Performativity: will any theory do?
June 3, 2008
I was asked the question above, in different variations, many times during the workshop we did in NY in April. ‘what if, instead of Black-Scholes, the traders would have used some less-useful prediction mechanism (for example, astrology) would you then expect a performative effect to take place?’ or (the flip side of the previous question) ‘if Black-Scholes was not accurate to begin with and only became so as a result of traders using it, then why would anyone use a theoretical pricing model that was not producing accurate results?’
An answer, specific to the Black-Scholes case and how it became popular in spite of its inaccuracy during time of financial stress, can be found in this paper, that’s now making its way through a journal review process. However, the concept of performativity of expert knowledge in organisations alludes implicitly to a more general mechanism through which the process unfolds. As I did very briefly in the workshop and, as I now develop a paper version, I would like to offer here an initial set of theoretical definitions that describe the conditions necessary for performativity to take place.
To generalise performativity of predictive expertise, it is necessary to refer to reflexivity. Naturally, actors’ reflexivity is at the core of performativity: actors’ reactions to the ‘predictive content’ of a theory are the engine of performativity. What then, affects actors’ reactions to the theory?
First, given that actors are aware of the content of a theory, the actors’ ability to intervene in the field for which the prediction is made determines how effective would be the efforts to act in accordance with the theory. For example, we may have accurate theories about the rate at which the universe is expanding, but we are virtually helpless when it comes to intervening in this field. In this case, our reflexivity (after all, we are part of the universe) cannot be translated to intervention. In contrast, the public nature of financial markets makes them a field that is open to theory-driven intervention. In fact, such interventions – ‘taking positions in the market’ – are the lifeblood of the financial system.
Second, to serve as a basis for performativity, the connections between the field and the theory have to form a ‘well-designed’ public experiment. By ‘well-designed public experiment’ I mean that it is necessary for the predictive theory to provide items of information that could be confirmed or refuted unambiguously by items of information coming from the field. Again, the Black-Scholes pricing model and the early options exchange provided a nice public experiment. The model predicted a numerical item referring to a future market price and the market produced the actual price. In comparison, astrology can also be used a market-predictive methodology, but it is not likely to create to a good public experiment, as astrological predictions are very difficult to confirm or refute unambiguously.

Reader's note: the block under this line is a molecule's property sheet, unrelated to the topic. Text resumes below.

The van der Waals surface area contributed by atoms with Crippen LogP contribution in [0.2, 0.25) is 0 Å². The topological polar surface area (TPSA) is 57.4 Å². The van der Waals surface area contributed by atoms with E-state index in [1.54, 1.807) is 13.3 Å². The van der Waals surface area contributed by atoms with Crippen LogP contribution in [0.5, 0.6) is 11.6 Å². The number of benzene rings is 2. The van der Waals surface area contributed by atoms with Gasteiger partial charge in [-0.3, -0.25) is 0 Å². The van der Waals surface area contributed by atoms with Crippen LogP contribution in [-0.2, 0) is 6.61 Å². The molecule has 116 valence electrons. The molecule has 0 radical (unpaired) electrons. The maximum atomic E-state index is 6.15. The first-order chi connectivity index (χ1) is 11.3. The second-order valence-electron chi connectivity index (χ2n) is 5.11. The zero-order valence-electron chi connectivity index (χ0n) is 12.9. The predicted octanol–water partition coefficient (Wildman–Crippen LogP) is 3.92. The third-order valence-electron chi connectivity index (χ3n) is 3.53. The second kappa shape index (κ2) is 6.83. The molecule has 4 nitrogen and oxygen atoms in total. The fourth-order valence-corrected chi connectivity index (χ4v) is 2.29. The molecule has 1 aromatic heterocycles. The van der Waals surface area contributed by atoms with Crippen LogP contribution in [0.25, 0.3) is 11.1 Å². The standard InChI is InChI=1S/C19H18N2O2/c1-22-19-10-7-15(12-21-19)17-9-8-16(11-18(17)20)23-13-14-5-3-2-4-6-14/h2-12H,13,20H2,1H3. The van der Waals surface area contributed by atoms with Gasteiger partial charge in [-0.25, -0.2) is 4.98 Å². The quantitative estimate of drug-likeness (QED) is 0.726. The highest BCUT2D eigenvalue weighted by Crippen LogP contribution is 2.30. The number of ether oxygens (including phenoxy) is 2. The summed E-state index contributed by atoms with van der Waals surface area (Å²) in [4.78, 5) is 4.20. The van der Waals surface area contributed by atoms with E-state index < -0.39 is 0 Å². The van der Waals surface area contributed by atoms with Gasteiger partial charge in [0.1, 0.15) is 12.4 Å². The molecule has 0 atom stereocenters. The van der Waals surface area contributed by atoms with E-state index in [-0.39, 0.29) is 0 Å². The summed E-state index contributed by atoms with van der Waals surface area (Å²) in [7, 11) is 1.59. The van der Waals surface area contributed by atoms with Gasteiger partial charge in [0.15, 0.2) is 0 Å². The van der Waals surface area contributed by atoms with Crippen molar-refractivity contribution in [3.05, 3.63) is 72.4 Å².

Let us go back now to question about the predictive quality of the theory. That is, what would happen if the theory produces inaccurate predictions: is it possible that performativity would take place? Note that the two conditions above do not refer to an a priori validity of theories; they simply refer to the mechanisms through which performativity of such theories may evolve. Thus, ‘false’ theories can be performed; and that is because the second half of the mechanism described above, the public experiment, is exactly the process by which the validity of such theories is tested. Theories that produce predictions about the social, and especially ones that refer to intervention-prone areas in society, are not examined in isolated laboratories, but in public experiments.
However, a simple counter-argument can be presented here: maybe what we witness are the actions of the actors that simply activate a theory that had been correct? Such an argument, of course, does not take into account the full meaning of a predictive theory. Predictions that derive from theories do not provide arbitrary predictions of the future, but refer to a causal mechanism that stands at the basis of the predictions. So, when a theory does not incorporate the effect that its own prediction have on actors that can (and do) intervene in the predicted field, the predictive ability of that theory is reduced significantly. Of course, it is possible that such a ‘deaf’ theory would work, even for a considerable period of time, but when the actors (both human and non-human, as it were) would stop ‘supporting’ it, the theory would no longer produce accurate predictions. A good example, of course is, this is what happened (with some simplifications) to the Black-Scholes pricing model after the 1987 crash.
If we take this argument to its logical extreme then we could hypothesise situations whereby any theory could be performed, just as long as actors find its predictions useful and act in accordance with these predictions. However, the notion of usefulness underlying this argument is, in essence, a pragmatist one. That is, we know that the usefulness of a theory does not equate with its accuracy (the same way a public experiment is different from a classic laboratory experiment) and yes, we can hypothesise such a situation. But, it would be safe to assume that it is unlikely that actors would find theory that consistently produces grossly inaccurate predictions useful and thus, it is unlikely that such theory would be performative.